May 3, 1998 — So, the University of Miami does a study and finds that Hispanics who speak English earn three times as much as those who don’t.
No stunner there. Makes perfect sense. People who live in the United States and do not speak English will almost by definition end up in low-paying jobs with no future. The surprise, actually, is the study’s other finding:
Hispanics fluent in both English and Spanish earn about a third more than Hispanics who speak English only.
The actual figures:
- Average income for a Hispanic family of four, in the Miami area, whose
members speak only Spanish: $18,240.
- Speak only English: $32,800.
- Speak both Spanish and English: $50,376.
Thomas Boswell, the professor who conducted the study, said he based his findings on 1990 Census figures, but added he thinks the gaps between the three groups have grown wider.
There are a lot of other places in addition to South Florida where knowing two languages — Spanish, in particular — can put more money in the pocket.
Texas, New Mexico, Arizona, New York — all these states have trade with Latin America as well as large Hispanic markets, so fluency in English and Spanish can be a business advantage.
Oh, and California, too. It’s good to be bilingual there also.
You wouldn’t know it.
In California, voters will almost certainly pass Proposition 227, the
“English for the Children Initiative,” which would just about end bilingual education in the state’s schools. And every poll has shown that Hispanic Californians support the measure almost as strongly as non-Hispanics.
California has a problem. The state’s bilingual education system, as it is now, does not work. Kids indeed do not learn English as fast as they can. Bilingual educrats claim that can take 10 years for a child to learn English and be “mainstreamed” to full-time English instruction,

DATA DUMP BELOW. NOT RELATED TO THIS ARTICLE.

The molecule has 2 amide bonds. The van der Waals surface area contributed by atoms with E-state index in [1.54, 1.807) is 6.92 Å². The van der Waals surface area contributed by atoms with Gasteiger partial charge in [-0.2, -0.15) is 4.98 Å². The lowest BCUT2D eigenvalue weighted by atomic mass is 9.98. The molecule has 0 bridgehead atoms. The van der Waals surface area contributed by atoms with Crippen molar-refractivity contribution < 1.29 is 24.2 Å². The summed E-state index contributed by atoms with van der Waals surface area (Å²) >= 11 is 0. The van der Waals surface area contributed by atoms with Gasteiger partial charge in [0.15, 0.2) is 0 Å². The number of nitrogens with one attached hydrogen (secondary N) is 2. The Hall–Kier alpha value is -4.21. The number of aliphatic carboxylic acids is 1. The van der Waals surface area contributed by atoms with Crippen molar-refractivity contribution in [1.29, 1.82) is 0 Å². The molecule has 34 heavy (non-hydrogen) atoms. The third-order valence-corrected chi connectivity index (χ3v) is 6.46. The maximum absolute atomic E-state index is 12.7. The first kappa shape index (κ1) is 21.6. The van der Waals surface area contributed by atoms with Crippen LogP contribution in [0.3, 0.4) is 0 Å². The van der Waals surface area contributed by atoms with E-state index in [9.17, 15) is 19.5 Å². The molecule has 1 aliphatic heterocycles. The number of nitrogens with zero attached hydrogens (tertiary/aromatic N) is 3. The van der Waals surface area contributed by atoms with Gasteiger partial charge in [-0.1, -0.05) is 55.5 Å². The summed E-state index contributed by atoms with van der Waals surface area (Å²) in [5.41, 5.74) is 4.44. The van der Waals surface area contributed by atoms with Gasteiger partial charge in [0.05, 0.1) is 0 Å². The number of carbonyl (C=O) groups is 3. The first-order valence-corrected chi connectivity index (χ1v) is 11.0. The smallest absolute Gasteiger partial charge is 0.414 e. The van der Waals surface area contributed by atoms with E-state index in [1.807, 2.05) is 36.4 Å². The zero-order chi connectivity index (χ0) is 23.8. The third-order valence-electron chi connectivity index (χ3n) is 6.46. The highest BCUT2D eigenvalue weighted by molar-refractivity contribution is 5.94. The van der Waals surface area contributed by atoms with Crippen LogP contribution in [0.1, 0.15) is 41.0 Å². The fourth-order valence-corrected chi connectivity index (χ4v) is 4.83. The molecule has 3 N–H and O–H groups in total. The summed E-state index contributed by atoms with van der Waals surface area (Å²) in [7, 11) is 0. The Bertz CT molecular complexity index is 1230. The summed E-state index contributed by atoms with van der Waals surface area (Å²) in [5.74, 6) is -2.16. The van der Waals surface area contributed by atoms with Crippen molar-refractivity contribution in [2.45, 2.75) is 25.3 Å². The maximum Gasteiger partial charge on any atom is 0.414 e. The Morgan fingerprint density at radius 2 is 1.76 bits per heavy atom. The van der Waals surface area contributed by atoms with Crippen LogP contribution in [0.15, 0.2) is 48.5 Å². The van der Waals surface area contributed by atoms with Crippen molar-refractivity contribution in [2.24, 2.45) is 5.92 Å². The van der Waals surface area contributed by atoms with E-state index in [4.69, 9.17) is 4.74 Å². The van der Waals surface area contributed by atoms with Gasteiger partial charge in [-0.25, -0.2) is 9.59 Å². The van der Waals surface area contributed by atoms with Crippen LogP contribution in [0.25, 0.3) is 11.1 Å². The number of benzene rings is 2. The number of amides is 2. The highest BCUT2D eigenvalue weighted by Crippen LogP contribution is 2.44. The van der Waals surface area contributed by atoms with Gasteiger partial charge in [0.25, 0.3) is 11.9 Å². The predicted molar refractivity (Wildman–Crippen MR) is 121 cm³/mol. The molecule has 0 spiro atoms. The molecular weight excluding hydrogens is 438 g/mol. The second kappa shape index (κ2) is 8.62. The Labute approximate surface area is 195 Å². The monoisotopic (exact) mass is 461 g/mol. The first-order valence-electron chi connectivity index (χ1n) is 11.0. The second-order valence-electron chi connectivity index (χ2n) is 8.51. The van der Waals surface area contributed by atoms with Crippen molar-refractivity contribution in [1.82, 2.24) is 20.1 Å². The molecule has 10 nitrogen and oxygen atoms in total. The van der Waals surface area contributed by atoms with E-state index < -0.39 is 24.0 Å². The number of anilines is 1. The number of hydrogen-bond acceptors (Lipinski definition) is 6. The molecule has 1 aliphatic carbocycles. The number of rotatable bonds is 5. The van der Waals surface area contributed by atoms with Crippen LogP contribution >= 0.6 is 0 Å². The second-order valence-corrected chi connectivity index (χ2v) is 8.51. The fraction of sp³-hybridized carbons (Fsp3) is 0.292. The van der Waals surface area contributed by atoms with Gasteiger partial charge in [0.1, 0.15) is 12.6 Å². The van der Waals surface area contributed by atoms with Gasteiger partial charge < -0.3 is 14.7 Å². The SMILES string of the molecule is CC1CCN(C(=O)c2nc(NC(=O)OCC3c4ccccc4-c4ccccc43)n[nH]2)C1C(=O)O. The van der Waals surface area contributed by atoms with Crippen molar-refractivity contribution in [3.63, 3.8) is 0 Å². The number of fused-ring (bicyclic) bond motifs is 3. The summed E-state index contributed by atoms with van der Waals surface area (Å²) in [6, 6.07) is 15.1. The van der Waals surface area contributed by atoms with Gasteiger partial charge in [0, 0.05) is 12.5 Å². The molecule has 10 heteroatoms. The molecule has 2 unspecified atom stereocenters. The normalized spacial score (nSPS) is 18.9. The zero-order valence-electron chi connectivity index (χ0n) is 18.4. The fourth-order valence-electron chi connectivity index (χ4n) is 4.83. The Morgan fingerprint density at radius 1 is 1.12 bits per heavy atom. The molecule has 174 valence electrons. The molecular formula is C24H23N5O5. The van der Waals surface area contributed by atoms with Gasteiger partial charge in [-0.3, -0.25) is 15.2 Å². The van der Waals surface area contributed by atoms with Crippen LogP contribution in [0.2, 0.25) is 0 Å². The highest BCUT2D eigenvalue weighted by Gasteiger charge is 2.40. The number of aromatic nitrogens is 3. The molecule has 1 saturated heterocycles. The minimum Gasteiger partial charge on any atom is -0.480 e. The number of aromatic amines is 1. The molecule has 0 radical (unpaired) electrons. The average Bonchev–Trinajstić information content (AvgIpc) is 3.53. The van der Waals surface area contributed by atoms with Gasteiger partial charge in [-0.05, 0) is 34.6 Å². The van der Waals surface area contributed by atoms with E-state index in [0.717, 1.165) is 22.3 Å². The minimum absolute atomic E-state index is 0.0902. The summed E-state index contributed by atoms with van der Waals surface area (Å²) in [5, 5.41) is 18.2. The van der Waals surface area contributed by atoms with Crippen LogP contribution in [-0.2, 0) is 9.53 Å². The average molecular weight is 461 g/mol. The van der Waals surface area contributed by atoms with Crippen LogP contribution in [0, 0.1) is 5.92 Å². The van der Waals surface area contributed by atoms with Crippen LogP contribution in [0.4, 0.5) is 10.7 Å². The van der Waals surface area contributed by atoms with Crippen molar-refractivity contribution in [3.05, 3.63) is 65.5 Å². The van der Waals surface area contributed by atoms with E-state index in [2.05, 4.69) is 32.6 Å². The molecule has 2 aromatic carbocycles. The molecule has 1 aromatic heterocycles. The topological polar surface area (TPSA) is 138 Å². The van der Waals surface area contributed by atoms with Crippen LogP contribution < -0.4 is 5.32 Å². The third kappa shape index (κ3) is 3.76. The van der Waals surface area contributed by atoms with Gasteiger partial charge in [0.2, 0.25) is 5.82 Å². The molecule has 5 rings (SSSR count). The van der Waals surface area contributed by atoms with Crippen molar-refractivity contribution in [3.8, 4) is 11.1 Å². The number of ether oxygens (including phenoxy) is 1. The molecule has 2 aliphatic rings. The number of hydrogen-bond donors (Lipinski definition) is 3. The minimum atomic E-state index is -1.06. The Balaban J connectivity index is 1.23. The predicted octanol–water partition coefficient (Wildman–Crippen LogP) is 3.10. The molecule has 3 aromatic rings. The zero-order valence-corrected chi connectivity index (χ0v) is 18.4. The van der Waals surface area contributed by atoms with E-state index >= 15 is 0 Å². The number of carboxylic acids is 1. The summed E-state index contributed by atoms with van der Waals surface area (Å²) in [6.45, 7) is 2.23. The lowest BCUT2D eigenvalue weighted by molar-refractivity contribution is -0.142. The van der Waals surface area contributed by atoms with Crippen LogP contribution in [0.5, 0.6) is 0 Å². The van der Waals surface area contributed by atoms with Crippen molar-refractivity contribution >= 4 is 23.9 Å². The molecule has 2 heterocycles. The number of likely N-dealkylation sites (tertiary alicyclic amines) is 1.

a theory so absurd it would be laughable if kids weren’t being hurt. Remember,
the families who make out best are those who speak Spanish and English.
But ending bilingual education is not the way to fix the crisis. After all, a lot of native English speakers graduate from high school functionally illiterate, and nobody says that the system is so rotten we should give up and stop teaching native English speakers how to write proper English.
No, the solution is to force teachers to teach better and demand better performance from their students.
Same with bilingual education. What California needs to do is make bilingual ed make better, not throw it out altogether. Aside from the fact that bilingual education keeps students from falling behind in math or history (since these subjects would be taught in a language they can understand), a good bilingual education program working in conjunction with a good English program can also make immigrant kids fluent in English as well as in their native language,
a decided advantage in the real world of California business. And isn’t school supposed to prepare kids for the real world?
Ron Unz, the man behind Proposition 227, is not unaware of this. A few months back I asked him whether his proposal wouldn’t ban “dual bilingual”
schools, where courses are taught in two languages for every student, native English speakers included. “Not at all,” Unz e-mailed me . “So long as there were sufficient parental interest and district support, such schools would be fine under our initiative. In fact, I’d expect our initiative to result in most districts having bilingual magnet schools.”
Unz apparently sees the value of a well managed bilingual education program.
He has even written to me that “For a high school age student, I think bilingual education may make a lot of sense, though some immigrant friends of mine disagree.”
It does make sense. What doesn’t make sense is why Unz — a smart guy who cannot be accused of anti-Hispanic bias — insists on ending bilingual education instead of fixing it.